“It’s just boring .. 😴

Just a few more tips about writing a biography

  1. Keep it up-to-date. New developments or goals accomplished? – “Put it in there!” 
  2. The ‘boring parts’ might be interesting for your fans in the future. It’s okay to write it of course.
  3. Don’t make the full version too long. Keep it fun, alright?
  4. When you’re publishing the biography on your website, use hyperlinks in the text so that the reader can easily click on it.

2. Personal Website

I’m a huge fan of artist websites. It just tells that they are serious about being or becoming a professional recording artist.

While setting up a personal website requires certain expertise, I would strongly advise to let someone build it for you. (or build one yourself)

If it’s not at all possible for you, there are always alternatives to find online. Take Bandcamp for example.

The benefits of a personal website

On your personal website, you can show tour dates, sell merchandise (when you’re ready), collect emails, create pre-order options for an upcoming release and more.

You can also upload a bunch of high-quality press photos that promoters and booking agents can download from the site. To print a flyer for the event you’re performing at, for example.

What I find most important about a personal website is that you control everything yourself. It’s rather unlikely, but if YouTube, Soundcloud and/or iTunes would disappear from the web for some reason, you can always fall back on your own website and re-direct your fans there.

All the content you need to add to your website is listed in the checklist.

3. Social Media

Every professional recording artist has healthy (growing) social channels. Social channels are available for everyone and everyone is ON social channels 24/7 too.

The best way to market yourself a recording artist, if you ask me.

Then again, setting up a social channel like Instagram or Facebook should be done with care.

We’ve already talked about short and super short biographies. Now, this is the time to use it!

If you read the paragraph of “Most common mistakes made by artists” you already learned a few things about how to set it up properly. ( I hope so 😅)

Just breaking it down for you one more time.

All the information that needs to be on your Social Channels

  • Your Artist name
  • Your short or super-short biography
  • Link to your website or at least to a site where they can listen to your music
  • A Call-To-Action (Follow me on my Journey!) 
  • Contact information (for bookings and business inquiries contact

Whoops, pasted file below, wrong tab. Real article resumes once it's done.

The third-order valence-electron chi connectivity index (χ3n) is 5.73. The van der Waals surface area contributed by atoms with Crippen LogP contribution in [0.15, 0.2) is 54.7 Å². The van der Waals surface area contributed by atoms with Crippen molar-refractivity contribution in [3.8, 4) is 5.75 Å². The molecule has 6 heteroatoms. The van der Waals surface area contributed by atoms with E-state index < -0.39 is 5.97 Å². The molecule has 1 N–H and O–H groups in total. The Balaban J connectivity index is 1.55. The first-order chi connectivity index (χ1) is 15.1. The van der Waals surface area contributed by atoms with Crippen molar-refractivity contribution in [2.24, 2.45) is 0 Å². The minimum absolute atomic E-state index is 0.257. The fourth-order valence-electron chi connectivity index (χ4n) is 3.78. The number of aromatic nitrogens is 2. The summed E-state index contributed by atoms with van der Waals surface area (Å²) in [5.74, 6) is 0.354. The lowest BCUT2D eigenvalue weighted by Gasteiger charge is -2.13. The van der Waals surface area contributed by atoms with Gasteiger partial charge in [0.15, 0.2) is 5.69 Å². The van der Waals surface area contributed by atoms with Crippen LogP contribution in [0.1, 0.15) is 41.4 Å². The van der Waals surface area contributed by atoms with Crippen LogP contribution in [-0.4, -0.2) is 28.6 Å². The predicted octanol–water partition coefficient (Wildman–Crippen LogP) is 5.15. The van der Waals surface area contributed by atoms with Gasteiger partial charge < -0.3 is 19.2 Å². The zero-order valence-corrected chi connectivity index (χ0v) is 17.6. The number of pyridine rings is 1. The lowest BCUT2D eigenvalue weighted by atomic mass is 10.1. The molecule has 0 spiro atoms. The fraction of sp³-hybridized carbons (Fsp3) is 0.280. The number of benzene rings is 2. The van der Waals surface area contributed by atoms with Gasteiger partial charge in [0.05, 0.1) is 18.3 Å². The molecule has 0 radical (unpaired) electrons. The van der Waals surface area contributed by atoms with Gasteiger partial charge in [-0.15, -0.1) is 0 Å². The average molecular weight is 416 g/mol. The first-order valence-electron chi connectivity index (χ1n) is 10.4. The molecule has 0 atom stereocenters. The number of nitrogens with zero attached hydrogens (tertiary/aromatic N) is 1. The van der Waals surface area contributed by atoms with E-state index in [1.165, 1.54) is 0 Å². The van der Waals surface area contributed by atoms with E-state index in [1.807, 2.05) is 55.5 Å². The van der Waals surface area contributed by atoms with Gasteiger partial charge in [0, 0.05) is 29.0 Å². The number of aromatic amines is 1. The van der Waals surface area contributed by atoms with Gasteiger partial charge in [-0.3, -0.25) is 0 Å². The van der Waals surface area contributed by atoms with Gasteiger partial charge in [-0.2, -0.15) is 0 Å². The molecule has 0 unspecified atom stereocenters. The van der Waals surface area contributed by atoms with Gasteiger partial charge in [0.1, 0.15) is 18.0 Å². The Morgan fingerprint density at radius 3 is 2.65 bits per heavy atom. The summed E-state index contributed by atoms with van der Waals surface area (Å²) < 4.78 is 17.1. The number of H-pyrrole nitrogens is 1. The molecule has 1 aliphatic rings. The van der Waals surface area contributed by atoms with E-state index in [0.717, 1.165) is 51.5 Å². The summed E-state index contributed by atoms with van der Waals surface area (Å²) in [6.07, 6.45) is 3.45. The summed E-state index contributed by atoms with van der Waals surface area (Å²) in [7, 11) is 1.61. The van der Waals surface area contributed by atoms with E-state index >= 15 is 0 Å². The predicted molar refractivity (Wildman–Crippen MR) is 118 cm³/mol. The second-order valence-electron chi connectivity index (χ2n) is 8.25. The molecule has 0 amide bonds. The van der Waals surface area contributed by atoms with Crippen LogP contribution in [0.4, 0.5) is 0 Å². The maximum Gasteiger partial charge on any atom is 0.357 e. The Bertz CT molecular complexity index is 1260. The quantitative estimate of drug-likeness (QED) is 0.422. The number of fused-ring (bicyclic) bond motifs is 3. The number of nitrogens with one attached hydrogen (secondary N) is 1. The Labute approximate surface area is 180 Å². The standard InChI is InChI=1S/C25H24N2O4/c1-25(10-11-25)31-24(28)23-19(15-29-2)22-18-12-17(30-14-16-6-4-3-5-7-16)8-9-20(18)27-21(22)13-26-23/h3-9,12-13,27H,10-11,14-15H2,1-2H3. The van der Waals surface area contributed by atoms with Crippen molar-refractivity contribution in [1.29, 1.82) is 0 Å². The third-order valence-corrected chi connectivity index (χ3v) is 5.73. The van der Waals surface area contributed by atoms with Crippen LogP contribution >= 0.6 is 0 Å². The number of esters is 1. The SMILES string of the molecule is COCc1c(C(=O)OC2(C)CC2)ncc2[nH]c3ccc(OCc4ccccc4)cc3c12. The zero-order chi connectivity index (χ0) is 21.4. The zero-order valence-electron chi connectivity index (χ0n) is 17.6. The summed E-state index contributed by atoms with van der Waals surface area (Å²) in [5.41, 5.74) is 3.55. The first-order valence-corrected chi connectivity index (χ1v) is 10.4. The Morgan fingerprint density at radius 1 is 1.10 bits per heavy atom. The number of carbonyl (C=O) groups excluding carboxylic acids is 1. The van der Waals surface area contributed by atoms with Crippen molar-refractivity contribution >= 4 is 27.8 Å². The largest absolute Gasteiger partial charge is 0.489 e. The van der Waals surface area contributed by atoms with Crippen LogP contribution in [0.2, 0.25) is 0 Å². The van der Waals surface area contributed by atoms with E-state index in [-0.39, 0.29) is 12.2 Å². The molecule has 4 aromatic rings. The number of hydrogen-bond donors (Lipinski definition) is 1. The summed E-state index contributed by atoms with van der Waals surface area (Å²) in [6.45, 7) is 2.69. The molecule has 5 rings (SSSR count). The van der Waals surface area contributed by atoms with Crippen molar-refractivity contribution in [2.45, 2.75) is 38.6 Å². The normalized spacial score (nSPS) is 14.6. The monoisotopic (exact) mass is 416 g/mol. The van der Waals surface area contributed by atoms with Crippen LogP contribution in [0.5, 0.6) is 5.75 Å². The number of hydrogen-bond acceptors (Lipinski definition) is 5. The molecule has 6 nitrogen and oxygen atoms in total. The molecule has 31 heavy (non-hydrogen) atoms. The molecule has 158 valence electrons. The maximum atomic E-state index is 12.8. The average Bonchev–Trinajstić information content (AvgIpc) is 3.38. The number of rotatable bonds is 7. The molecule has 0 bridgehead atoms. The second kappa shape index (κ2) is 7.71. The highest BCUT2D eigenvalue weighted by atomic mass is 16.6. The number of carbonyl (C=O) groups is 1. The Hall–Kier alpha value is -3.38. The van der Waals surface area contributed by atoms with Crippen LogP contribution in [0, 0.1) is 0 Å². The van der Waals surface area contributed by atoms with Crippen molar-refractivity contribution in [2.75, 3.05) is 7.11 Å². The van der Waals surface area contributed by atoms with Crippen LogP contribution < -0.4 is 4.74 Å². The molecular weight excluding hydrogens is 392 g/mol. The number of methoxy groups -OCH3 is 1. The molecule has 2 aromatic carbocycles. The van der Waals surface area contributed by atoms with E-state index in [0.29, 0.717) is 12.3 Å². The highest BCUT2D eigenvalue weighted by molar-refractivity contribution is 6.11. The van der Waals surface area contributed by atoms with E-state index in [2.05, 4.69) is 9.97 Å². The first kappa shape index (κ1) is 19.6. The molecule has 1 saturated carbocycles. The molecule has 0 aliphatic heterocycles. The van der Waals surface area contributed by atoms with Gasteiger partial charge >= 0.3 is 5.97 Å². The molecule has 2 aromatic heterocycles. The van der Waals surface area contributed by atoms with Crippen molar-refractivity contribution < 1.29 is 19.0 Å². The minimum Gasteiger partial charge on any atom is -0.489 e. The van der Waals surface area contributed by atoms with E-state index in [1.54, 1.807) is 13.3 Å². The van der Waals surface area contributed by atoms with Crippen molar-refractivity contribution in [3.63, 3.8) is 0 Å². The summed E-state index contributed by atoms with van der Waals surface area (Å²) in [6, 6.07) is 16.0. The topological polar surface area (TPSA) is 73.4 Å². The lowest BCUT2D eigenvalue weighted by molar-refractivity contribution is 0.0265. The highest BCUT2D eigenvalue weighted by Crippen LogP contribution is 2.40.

4. Music Channels

SoundCloud and YouTube are most common and an absolute requirement these days. There might be other platforms useful as well. Of course, you can add those to the list too. Whatever works for you!

For both SoundCloud and YouTube, you can use the same things listed for Social Channels in the previous paragraph.

Just add 2 more:

  • Links to ALL social media accounts
  • Different Call-To-Action

For example; You can put something like “Download my new single for FREE at [url to download page]” in the description of your video on YouTube or track on Soundcloud.

5. Network & Contacts

I’m near close to writing this whole section in all capital letters and bold print.

Seriously, I’m still so surprised that so many artists aren’t working on networking, finding contacts, and building relationships with people who can make a difference in their music career.

Network and contacts are important if you want your music to be heard by the world. I can’t emphasize this enough.

Once you’ve got a list of contacts together, you’ll only have to submit your new releases to them and wait till (or if) they publish it on their sites.

And when they do .. – BOOM! 🚀 -“Follower count reaching critical level”

If you’re still wondering what I’m talking about. Proceed to the next chapter.

YouTube Promoters and Music Blogs

I decided to write entire articles about topics such as YouTube Music Promoters and Music Blogs.

Also, luckily for you, I already took the courtesy of setting up a list of contacts for both of them.

Check out a separate blog post about YouTube promotes and music blogs that you can pitch to!


Music Supervisors

There might be some work in this for you, but it’s well worth it.

With a little searching around on the web, you should be able to find a few contact emails from music supervisors.

These are people where you can submit songs to and they might pick your song to get played in TV-Shows, movies or advertisements.

There’s some good money in this and it’s always good to have a few Music Supervisors in your network.